A Little bit of Thai History: The warrior queen
Another month, another installment: Here’s another payoff on my debt of honor! As a repayment of a favor I write a little bit about the history of Thailand every month. Today I’ll write about intrigue, sacrifice, and an elephant duel.
In 1524 Siam was mess. Two years after the previous king Chairacha had died, the rule of his son Yot Fa was usurped. Given that the king in question was an 11 year old kid and his mother Sri Sudachan, the chief consort of Chairacha was the one actually calling the shots, we shouldn’t blame little Yot too much. Also, the one deposing him WAS said mother. So what can you do?
The rumors around the de facto queen are murky. A lot of courtiers died mysteriously, and she is said to have poisoned the more troublesome rivals at court. Including her lover, king Chairacha. What we do know is that she outright executed several prominent officials while in power,replacing them with her own loyal people. When it was impossible for her to conceal being pregnant, she staged a coup against her son the king. He was quietly poisoned by mommy while her new lover Phan But Si Thep was crowned king under the name Worawongsathirat.
His glorious reign lasted all of 42 days. A relative to the dead king Chairacha, Khun Phiren Thorathep plotted a scheme to lure the king, his concubine Sri Sudachan the poisonmurdery and their new born daughter. He planted a rumour of a really huge elephant in the jungle, and as the king and his loved ones sailed up the river by royal barge to capture it (as previously mentioned, Thai royalty has a thing for elephants) they were ambushed and horribly murdered.
(Oh and by the way: King Chairacha became king by deposing and executing his nephew the king. Who was aged five. Being an infant did not protect you if you belonged to an inconvenient bloodline).
So the ringleader Khun Phiren Thorathep, a distant relation to the last king… Then gave the throne to ANOTHER prince, Thianracha,who was crowned as Maha Chakkrapat (just before giving a cushy vassal king-title to his buddy Thorathep).
So at this point, we are only one huge invasion force across the border from this being “Game of Thrones” with elephants.
Which is just as well, because at this point a huge invasion force crossed the border from Burma. It turned out that Burma had had a stable period of empire building,and figured Siam was next on the list. The Burmese attacked with some 12000 men, 2400 horses and 60 elephants. There was no way the border garrisons could stop that, so the Burmese were met with little resistance until they came to a village named Suphanburi near the capital Ayutthaya. There, the king waited for them and counterattacked.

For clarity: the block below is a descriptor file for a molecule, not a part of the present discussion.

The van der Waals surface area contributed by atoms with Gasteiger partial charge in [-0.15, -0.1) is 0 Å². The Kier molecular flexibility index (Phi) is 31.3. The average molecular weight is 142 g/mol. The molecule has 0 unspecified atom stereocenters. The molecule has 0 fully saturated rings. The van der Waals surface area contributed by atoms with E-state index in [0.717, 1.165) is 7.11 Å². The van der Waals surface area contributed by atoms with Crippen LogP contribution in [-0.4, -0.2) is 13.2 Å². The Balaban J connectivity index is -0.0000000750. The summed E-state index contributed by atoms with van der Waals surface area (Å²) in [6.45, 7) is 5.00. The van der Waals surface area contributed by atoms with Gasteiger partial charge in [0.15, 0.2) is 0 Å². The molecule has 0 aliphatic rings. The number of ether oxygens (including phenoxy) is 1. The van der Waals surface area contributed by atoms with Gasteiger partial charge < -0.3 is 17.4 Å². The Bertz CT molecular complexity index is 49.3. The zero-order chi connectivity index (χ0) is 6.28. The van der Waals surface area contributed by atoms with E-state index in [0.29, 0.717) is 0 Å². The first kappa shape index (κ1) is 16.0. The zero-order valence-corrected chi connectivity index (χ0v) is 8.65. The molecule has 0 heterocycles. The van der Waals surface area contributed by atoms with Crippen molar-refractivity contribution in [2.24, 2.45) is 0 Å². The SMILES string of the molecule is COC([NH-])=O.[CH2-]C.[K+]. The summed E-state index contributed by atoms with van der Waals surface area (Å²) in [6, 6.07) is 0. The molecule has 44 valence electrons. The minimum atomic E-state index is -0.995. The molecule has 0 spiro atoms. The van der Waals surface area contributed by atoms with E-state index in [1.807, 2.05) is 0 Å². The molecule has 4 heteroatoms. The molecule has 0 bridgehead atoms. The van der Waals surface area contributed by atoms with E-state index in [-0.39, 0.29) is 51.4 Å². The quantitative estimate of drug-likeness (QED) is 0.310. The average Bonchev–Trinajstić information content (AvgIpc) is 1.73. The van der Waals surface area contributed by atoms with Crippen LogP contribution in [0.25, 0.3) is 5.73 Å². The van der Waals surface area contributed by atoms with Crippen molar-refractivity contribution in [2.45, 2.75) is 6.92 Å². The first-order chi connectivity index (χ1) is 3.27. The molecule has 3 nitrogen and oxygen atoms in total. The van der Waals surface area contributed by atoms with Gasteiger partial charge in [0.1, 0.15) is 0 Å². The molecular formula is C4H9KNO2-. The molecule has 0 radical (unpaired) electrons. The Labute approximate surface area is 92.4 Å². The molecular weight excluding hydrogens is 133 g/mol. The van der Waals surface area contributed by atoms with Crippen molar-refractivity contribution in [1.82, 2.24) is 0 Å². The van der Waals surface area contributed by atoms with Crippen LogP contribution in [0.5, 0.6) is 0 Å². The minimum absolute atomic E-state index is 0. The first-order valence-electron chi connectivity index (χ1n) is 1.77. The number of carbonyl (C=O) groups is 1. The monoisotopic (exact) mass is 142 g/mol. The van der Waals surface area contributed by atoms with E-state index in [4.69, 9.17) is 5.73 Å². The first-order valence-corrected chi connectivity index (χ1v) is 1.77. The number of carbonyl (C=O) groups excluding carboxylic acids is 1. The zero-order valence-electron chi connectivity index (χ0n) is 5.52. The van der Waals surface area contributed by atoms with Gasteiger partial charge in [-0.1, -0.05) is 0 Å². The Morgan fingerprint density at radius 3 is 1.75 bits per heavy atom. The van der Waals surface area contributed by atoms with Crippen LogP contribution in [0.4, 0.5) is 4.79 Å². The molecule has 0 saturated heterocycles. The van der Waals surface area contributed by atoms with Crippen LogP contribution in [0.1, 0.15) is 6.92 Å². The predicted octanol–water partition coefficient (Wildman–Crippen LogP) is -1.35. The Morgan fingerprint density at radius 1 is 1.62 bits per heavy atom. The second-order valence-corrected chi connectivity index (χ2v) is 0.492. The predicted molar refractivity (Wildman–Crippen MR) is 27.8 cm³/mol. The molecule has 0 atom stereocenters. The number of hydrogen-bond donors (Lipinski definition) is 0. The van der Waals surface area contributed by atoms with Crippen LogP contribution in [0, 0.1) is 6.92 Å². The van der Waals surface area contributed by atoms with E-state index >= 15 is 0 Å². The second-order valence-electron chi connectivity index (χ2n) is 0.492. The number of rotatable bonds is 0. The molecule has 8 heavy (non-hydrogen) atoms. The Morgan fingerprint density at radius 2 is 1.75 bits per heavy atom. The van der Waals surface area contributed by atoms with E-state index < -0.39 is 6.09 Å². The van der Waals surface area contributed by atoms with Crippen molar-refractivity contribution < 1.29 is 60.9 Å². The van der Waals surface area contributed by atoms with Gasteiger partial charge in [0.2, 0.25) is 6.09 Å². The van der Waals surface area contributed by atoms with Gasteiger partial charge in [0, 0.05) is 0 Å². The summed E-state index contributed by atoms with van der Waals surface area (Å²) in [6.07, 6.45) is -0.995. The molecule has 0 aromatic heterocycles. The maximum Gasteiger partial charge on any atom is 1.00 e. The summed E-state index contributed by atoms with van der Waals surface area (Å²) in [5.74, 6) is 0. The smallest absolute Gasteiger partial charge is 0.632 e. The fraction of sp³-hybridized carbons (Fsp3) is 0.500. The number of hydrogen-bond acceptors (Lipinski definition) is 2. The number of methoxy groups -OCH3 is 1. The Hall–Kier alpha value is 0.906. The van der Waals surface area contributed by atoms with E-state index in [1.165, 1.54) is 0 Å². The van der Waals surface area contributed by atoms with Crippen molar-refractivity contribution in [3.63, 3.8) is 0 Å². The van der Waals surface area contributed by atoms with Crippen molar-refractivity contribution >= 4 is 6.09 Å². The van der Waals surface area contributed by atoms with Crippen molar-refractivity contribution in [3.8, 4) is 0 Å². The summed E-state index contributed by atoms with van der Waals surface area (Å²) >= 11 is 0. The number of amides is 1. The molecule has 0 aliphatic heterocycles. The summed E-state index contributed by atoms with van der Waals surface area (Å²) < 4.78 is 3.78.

As well as the king, his queen Sri Suriyothai were leading the Siamese army on elephants. The king and the enemy general started the battle as the tradition was at the time: Single combat on elephant back. Unfortunately, the king’s elephant panicked and ran. When the queen saw the Burmese general chasing the king, she spurred her elephant on, blocking his way and engaging him instead. Oh,and her daughter too, by the way. Yep: The royal backup was his queen in armor and general regalia. Her backup was her teenage daughter, also armored and in the same war elephant gondola as her mom. The warrior Queen special.
It would have been nice if she defeated him. But the Burmese general was a professional soldier,and cut her from the shoulder to her heart in one blow with his spear, killing her instantly and fatally wounding her daughter. The king got control of his elephant eventually, rallied the Siamese forces, and turned away the Burmese army. He managed to withdraw to the capital with the bodies of his wife and daughter.
After the war ended, the king built a temple, Sri Suriyothai, to house the remains of his queen. Boththe temple and the stupa adjoining it exists to this day. One of the later names of this war is The War that Led to the Loss of Queen Suriyothai.